pick-at-it

a browserify module that exposes a color picker as a readable stream

npm install pick-at-it
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pick-at-it

Streamable color picker for browserify.


var color = require('onecolor')
  , picker = require('pick-at-it')
  , domnode = require('domnode-dom')
  , through = require('through')

var e = document.getElementById('content')
  , o = document.getElementById('color')

var c = color('#FF00FF')
  , p = picker(e, c, 'hsl')
  , toHTML

toHTML = through(function(color) {
  this.emit('data', div(color))
})

// turn color objects into HTML
// then shove them into the DOM.
p.pipe(toHTML)
 .pipe(domnode.createWriteStream(o, 'text/html'))

NB: Any color library that provides the same interface as onecolor will work -- and you must provide an initial color to the picker.

API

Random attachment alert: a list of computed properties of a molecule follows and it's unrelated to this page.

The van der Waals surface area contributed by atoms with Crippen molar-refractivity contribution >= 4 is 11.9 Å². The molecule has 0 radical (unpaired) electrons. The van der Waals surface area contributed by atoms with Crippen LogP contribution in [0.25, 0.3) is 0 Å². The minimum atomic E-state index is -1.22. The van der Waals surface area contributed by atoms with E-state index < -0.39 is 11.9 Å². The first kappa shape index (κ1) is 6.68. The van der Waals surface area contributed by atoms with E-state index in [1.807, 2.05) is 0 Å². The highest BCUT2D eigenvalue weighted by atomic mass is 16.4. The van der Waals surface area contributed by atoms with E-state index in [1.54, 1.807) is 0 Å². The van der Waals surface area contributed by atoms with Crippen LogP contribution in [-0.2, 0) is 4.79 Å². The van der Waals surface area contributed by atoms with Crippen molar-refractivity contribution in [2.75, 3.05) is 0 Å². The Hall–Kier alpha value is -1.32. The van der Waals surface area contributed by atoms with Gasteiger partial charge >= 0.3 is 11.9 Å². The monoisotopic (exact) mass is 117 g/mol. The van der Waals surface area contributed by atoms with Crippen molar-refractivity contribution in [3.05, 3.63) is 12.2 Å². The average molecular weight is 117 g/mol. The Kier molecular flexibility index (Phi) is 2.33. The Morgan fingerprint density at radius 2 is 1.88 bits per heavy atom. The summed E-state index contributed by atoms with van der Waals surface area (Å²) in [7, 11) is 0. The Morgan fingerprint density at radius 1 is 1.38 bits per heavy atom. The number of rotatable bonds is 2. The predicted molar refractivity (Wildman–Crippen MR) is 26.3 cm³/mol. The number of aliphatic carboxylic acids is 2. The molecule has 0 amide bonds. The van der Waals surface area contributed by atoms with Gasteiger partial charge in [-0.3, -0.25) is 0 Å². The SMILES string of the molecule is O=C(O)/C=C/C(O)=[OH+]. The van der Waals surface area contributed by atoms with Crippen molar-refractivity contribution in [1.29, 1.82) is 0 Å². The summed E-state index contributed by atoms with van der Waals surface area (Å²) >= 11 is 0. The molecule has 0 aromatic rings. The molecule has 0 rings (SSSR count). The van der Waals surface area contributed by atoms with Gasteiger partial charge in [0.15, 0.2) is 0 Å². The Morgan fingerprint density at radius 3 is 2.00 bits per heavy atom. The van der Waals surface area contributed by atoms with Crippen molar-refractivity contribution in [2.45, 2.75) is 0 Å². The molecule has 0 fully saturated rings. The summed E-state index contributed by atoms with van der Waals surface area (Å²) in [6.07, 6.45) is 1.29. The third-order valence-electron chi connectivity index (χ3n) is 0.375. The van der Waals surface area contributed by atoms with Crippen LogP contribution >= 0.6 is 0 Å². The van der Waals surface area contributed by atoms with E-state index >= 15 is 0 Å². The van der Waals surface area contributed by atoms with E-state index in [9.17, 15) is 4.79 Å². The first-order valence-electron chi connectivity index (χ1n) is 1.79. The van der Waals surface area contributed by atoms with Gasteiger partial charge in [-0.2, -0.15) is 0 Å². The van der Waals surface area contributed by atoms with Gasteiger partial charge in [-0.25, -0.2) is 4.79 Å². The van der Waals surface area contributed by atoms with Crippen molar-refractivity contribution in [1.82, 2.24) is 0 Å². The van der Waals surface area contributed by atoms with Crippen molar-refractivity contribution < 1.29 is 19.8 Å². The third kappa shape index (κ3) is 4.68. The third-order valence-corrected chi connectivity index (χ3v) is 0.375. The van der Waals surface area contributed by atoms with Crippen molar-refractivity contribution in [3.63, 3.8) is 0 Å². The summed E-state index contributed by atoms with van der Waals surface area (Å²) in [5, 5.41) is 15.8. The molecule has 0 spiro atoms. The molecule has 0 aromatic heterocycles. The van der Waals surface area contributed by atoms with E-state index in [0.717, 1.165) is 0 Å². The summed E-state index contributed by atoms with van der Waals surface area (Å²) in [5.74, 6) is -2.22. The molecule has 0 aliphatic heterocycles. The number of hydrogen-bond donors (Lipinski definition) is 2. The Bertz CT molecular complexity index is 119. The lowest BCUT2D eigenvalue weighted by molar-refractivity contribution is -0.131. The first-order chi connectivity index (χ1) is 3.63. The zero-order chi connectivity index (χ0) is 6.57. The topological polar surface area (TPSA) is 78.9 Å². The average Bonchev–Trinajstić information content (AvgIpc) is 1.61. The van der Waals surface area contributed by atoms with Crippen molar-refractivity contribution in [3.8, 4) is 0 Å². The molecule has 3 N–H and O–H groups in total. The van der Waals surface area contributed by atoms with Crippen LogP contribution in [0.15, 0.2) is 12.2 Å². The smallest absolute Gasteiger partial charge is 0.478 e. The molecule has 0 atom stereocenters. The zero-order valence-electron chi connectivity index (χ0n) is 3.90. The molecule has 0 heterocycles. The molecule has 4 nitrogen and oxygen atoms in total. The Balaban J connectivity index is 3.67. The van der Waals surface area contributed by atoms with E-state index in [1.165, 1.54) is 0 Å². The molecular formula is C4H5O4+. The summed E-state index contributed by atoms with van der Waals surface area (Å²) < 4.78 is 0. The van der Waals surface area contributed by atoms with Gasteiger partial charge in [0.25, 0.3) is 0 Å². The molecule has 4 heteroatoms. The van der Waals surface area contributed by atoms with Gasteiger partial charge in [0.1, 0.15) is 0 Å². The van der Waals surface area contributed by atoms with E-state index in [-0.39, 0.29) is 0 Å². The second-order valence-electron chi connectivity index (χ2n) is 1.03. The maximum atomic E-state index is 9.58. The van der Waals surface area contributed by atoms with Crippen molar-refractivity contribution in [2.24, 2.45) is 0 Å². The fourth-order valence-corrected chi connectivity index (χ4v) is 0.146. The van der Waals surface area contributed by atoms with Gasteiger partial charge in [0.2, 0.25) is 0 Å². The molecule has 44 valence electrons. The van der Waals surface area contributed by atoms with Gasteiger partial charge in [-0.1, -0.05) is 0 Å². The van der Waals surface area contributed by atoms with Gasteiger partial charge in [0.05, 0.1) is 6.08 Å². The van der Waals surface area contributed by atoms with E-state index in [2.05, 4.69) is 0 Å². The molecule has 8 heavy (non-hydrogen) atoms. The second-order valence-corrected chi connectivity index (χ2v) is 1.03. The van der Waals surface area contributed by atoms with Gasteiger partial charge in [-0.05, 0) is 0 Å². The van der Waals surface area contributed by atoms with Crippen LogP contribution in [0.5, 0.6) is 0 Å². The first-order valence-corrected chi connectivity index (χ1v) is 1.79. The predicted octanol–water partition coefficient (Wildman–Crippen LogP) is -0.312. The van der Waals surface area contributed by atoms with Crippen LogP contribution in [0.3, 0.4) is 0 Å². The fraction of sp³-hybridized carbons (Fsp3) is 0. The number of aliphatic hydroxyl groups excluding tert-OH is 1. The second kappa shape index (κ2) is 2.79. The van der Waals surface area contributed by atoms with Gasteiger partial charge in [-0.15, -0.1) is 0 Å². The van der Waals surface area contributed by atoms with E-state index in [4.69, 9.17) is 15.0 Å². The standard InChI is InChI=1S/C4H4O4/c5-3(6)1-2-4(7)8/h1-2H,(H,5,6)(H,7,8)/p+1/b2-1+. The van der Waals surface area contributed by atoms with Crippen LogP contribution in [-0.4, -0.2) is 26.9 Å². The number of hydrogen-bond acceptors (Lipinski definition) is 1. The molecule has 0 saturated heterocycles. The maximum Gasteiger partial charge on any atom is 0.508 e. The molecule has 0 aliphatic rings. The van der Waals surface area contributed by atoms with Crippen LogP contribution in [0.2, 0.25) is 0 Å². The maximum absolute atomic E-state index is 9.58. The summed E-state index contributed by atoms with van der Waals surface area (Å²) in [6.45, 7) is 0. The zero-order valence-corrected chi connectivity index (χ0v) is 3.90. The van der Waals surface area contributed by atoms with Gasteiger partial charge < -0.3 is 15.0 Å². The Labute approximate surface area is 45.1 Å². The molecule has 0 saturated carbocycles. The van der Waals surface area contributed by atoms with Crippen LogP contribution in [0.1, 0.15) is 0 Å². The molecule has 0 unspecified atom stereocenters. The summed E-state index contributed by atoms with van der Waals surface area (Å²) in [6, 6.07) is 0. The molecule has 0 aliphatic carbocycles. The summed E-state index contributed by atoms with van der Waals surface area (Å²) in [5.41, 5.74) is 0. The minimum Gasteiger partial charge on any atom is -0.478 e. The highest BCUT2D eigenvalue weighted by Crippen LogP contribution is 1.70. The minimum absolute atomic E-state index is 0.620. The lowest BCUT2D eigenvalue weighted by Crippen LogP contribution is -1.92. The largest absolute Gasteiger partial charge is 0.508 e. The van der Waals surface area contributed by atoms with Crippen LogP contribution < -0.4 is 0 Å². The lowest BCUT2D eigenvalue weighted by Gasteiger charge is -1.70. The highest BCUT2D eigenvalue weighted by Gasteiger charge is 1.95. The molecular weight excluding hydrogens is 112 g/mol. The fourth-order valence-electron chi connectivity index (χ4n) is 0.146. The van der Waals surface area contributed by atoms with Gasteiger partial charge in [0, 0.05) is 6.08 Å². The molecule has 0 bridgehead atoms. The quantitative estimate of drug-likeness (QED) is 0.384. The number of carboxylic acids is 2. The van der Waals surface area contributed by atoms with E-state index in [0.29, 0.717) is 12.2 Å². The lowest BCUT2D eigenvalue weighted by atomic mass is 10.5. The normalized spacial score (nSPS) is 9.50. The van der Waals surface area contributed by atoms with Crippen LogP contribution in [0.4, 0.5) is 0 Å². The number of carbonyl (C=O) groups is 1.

picker(element, color, 'hsl' | 'slh') -> p

Given a native DOM element, default color, and default mode, initialize the color picker.

<!-- example html

assuming that you pass document.getElementById('target') into
picker(), your html should look something like this:

 -->
<div id="target">
    <div name="primary"></div>
    <div name="secondary"></div>
</div>

Picker will use el.querySelector to search for two elements, [name=primary] and [name=secondary], and create a fffield instance for each (which implies that it will create a new div.cursor element in each matching element).

Picker is a readable and writable stream.

Picker will use CSS3 background gradients to create the desired color fields.

p.set_mode('hsl' | 'slh') -> undefined

Set the displayed mode to 'hsl' or 'slh'.

Testing

npm test will run the tests in a jsdom environment.

You may use browservefy to quickly test out changes to the code in a browser:

$ npm install -g browservefy
$ git clone <this repo>
$ cd <this repo>
$ browservefy test/example.js 8998 -- -d
# now open http://localhost:8998/test/index.html to play with
# the picker.

License

MIT

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